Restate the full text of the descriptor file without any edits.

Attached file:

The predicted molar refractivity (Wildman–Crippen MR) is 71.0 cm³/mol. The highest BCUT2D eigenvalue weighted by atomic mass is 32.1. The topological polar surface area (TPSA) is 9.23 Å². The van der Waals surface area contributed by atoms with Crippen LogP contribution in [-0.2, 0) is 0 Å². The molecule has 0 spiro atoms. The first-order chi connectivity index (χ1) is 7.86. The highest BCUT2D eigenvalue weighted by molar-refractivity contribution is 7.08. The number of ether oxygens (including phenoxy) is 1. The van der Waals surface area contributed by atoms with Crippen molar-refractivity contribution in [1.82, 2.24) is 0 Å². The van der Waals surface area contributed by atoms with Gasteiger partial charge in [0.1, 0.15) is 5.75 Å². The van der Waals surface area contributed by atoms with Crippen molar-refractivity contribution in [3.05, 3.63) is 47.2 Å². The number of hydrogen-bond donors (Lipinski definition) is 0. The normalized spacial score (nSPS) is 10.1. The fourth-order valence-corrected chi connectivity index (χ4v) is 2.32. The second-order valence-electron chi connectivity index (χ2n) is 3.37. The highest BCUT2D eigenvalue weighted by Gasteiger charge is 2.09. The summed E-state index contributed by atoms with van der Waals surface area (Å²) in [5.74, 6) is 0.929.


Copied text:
The predicted molar refractivity (Wildman–Crippen MR) is 71.0 cm³/mol. The highest BCUT2D eigenvalue weighted by atomic mass is 32.1. The topological polar surface area (TPSA) is 9.23 Å². The van der Waals surface area contributed by atoms with Crippen LogP contribution in [-0.2, 0) is 0 Å². The molecule has 0 spiro atoms. The first-order chi connectivity index (χ1) is 7.86. The highest BCUT2D eigenvalue weighted by molar-refractivity contribution is 7.08. The number of ether oxygens (including phenoxy) is 1. The van der Waals surface area contributed by atoms with Crippen molar-refractivity contribution in [1.82, 2.24) is 0 Å². The van der Waals surface area contributed by atoms with Gasteiger partial charge in [0.1, 0.15) is 5.75 Å². The van der Waals surface area contributed by atoms with Crippen molar-refractivity contribution in [3.05, 3.63) is 47.2 Å². The number of hydrogen-bond donors (Lipinski definition) is 0. The normalized spacial score (nSPS) is 10.1. The fourth-order valence-corrected chi connectivity index (χ4v) is 2.32. The second-order valence-electron chi connectivity index (χ2n) is 3.37. The highest BCUT2D eigenvalue weighted by Gasteiger charge is 2.09. The summed E-state index contributed by atoms with van der Waals surface area (Å²) in [5.74, 6) is 0.929.